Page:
U.S. on track to double LNG exports while Canada delays and Indigenous communities face uncertainty
Lousiana, Texas projects to add up to 190 mtpa by 2030 while B.C. questions case for 3 mtpa
by Deborah Jaremko
As the Haisla Nation waits for the B.C. government’s delayed decision on its proposed three million tonne per year (mtpa) Cedar LNG project, a new report says the U.S. is on its way to adding up to 190 mtpa of new LNG export capacity by 2030.
Record prices and the need for energy security are driving “huge momentum” for U.S. LNG, according to analysts with Wood Mackenzie. New investment could reach over US$100 billion before the end of the decade.
Meanwhile in Canada the Haisla Nation and its partner Pembina Pipeline Corporation are waiting to see if they can spend C$3 billion to go ahead with Cedar LNG.
“Cedar LNG is at such a critical point with what’s happening globally in the energy sector,” Haisla Nation chief councillor Crystal Smith told CEC earlier this year. She said the delay is “frustrating to say the least.”
The project could potentially become the third Canadian LNG export terminal to start up, assuming completion of LNG Canada phase one in 2025 and Woodfibre LNG in 2027. That would bring Canada’s total LNG export capacity to 19 mtpa.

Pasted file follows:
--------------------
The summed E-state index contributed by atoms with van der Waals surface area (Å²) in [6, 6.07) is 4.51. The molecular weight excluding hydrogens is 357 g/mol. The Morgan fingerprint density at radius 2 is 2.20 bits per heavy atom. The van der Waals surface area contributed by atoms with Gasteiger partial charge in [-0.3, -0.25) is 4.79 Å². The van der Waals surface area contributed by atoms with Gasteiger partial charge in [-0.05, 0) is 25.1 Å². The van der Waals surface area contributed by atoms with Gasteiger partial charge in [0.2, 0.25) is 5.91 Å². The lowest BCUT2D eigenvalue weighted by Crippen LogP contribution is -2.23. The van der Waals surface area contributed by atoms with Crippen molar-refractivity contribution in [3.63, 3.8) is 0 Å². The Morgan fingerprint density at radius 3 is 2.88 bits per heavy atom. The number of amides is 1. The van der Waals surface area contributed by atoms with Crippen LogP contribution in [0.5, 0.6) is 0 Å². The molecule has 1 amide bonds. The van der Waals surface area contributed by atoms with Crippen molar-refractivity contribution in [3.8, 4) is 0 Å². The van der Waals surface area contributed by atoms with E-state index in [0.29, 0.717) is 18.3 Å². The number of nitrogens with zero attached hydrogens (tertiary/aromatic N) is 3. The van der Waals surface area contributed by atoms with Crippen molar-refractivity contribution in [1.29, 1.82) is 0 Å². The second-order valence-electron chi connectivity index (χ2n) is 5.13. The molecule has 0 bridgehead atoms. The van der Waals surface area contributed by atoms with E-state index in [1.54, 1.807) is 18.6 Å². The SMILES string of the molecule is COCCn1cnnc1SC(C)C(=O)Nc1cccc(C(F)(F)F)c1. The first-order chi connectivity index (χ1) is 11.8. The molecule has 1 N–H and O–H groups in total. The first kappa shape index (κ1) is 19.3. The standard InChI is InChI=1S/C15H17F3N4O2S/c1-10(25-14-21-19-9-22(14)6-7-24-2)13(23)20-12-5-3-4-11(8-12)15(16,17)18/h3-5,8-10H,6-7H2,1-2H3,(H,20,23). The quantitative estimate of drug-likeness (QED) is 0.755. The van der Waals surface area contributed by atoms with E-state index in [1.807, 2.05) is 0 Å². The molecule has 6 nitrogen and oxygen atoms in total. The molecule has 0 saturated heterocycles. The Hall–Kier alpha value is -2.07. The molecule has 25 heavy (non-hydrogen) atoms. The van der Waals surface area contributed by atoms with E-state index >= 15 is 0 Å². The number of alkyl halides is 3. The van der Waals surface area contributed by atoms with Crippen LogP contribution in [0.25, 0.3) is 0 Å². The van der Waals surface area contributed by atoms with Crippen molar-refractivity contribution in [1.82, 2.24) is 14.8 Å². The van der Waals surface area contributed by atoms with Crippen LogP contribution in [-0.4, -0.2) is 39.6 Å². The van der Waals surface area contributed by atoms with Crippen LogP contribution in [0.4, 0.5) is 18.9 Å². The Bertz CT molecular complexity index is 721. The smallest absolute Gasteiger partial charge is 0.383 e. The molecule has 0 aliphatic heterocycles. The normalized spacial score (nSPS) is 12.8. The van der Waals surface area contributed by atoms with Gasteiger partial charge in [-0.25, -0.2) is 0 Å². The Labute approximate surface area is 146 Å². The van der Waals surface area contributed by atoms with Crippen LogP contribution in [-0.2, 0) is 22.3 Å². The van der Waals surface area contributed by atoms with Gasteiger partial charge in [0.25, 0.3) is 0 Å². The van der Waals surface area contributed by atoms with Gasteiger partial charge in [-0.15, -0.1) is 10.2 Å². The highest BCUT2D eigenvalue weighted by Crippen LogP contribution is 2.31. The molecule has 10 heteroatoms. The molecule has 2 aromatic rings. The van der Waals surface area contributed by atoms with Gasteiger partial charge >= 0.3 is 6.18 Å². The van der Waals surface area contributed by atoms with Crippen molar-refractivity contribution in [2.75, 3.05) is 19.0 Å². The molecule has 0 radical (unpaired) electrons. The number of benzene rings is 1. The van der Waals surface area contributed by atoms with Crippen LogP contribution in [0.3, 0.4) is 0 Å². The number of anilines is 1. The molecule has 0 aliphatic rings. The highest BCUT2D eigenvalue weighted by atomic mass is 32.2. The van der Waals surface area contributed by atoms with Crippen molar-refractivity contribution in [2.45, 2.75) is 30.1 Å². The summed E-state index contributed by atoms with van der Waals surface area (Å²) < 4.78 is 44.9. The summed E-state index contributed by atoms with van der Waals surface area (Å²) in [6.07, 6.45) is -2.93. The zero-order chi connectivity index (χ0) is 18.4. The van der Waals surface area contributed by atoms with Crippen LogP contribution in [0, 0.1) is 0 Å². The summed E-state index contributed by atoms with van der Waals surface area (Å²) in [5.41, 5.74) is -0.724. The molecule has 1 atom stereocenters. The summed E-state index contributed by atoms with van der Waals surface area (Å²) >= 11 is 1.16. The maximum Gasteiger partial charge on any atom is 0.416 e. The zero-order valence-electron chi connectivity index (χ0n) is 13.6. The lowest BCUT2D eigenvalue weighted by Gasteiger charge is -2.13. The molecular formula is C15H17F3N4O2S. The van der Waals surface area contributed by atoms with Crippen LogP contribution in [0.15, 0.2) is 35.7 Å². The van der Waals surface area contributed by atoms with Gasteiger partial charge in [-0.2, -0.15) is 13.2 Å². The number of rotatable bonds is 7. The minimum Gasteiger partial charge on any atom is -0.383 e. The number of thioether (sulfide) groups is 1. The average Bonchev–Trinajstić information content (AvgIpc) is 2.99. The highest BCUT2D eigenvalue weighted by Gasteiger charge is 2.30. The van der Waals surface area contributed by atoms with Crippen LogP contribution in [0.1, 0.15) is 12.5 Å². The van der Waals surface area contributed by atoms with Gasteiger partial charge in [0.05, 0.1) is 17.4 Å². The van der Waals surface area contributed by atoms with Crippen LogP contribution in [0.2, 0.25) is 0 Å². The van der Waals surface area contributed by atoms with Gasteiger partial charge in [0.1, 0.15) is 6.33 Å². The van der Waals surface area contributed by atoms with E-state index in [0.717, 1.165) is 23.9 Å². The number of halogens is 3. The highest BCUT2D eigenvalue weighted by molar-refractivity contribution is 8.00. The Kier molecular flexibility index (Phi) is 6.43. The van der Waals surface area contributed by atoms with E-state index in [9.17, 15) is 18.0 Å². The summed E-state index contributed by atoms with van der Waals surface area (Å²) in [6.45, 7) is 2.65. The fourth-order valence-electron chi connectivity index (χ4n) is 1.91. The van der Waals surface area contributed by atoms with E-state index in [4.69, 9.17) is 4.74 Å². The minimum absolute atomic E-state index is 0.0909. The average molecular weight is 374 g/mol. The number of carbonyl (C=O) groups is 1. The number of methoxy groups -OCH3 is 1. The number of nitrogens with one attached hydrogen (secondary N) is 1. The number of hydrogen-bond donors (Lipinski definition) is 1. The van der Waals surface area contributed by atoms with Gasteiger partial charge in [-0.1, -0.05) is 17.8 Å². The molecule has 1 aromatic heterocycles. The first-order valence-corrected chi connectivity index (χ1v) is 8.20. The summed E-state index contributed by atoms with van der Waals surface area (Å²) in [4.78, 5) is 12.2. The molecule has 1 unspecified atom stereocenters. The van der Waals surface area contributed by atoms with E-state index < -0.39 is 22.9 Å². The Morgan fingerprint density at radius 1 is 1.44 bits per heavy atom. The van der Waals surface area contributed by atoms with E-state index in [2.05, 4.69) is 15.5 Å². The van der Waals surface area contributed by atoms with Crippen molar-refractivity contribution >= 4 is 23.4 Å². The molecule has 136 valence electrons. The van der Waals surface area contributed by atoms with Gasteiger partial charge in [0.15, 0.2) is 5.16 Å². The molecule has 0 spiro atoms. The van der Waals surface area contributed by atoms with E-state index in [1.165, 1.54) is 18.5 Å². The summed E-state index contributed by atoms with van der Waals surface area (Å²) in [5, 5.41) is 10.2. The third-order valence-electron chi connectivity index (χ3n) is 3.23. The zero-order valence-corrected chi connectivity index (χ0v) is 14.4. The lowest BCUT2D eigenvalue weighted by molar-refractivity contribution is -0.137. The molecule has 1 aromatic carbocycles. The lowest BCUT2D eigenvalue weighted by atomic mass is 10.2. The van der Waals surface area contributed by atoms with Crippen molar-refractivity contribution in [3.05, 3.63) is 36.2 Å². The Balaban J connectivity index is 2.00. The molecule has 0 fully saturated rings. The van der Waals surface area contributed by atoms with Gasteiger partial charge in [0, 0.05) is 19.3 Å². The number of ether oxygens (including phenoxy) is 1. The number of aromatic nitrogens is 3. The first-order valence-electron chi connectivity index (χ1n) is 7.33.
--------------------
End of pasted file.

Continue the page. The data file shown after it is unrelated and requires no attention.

World LNG demand is expected to rise from 397 mtpa in 2022 to 400 mtpa in 2030, driven by growing Asian economies and the drive to reduce energy reliance on coal.
B.C.’s Environmental Assessment Office completed its review of the Cedar LNG project application in November and referred it to the provincial and federal governments for a decision. It was supposed to come within 45 days, but that timeline has been extended with no deadline in sight.
The First Nations LNG Alliance on Feb. 22 issued an open letter to B.C. Premier David Eby in response to rising concerns about the future of LNG in B.C.
The letter was triggered by the “glaring lack of express commitment to LNG development” in the government’s February throne speech, together with long delays in regulatory decision-making, the alliance said.
“For the first time in many generations, LNG development has provided immediate and medium-term opportunities to lift thousands of Indigenous people and our communities out of intergenerational poverty,” wrote CEO Karen Ogen.
“We are already seeing benefits from employment, training, contracting, procurement, and benefits agreements which we anticipate will continue flowing from responsible resource development projects into the future.”
The B.C. government’s hesitation on LNG is not shared by developers in the United States.
In Texas and Louisiana, four new major projects are underway that will add 45 mtpa to U.S. LNG exports, according to Wood Mackenzie analysts.
“The U.S. is already set to become the world’s largest exporter of LNG in 2023 – but it won’t stop there,” they wrote.
“Our analysis indicates that if current momentum continues, between 70 mtpa and 190 mtpa could be added to U.S. LNG capacity before the end of the decade. That would more than double current exports.”
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